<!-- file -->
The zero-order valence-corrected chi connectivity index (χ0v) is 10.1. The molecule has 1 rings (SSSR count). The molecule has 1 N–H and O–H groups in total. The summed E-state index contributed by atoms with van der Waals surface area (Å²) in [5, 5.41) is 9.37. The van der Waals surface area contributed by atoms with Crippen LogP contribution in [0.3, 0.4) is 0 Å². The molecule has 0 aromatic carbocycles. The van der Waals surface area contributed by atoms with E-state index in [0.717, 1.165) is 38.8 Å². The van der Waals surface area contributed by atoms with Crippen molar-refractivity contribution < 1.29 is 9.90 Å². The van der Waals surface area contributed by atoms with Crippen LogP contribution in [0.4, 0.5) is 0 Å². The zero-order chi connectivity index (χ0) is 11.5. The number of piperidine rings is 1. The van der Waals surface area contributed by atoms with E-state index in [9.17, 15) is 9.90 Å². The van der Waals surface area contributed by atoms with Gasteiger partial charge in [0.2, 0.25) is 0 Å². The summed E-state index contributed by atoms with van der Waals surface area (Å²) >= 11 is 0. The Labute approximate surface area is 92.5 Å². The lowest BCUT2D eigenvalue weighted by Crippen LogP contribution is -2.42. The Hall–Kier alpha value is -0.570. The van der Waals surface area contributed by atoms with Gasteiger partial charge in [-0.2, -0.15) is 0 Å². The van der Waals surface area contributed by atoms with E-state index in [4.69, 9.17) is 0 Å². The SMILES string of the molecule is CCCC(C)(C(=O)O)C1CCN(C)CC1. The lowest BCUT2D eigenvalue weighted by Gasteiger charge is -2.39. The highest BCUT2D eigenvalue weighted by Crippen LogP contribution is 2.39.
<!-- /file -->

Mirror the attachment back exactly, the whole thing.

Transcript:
The zero-order valence-corrected chi connectivity index (χ0v) is 10.1. The molecule has 1 rings (SSSR count). The molecule has 1 N–H and O–H groups in total. The summed E-state index contributed by atoms with van der Waals surface area (Å²) in [5, 5.41) is 9.37. The van der Waals surface area contributed by atoms with Crippen LogP contribution in [0.3, 0.4) is 0 Å². The molecule has 0 aromatic carbocycles. The van der Waals surface area contributed by atoms with E-state index in [0.717, 1.165) is 38.8 Å². The van der Waals surface area contributed by atoms with Crippen molar-refractivity contribution < 1.29 is 9.90 Å². The van der Waals surface area contributed by atoms with Crippen LogP contribution in [0.4, 0.5) is 0 Å². The zero-order chi connectivity index (χ0) is 11.5. The number of piperidine rings is 1. The van der Waals surface area contributed by atoms with E-state index in [9.17, 15) is 9.90 Å². The van der Waals surface area contributed by atoms with Gasteiger partial charge in [0.2, 0.25) is 0 Å². The summed E-state index contributed by atoms with van der Waals surface area (Å²) >= 11 is 0. The Labute approximate surface area is 92.5 Å². The lowest BCUT2D eigenvalue weighted by Crippen LogP contribution is -2.42. The Hall–Kier alpha value is -0.570. The van der Waals surface area contributed by atoms with Gasteiger partial charge in [-0.2, -0.15) is 0 Å². The van der Waals surface area contributed by atoms with E-state index in [4.69, 9.17) is 0 Å². The SMILES string of the molecule is CCCC(C)(C(=O)O)C1CCN(C)CC1. The lowest BCUT2D eigenvalue weighted by Gasteiger charge is -2.39. The highest BCUT2D eigenvalue weighted by Crippen LogP contribution is 2.39.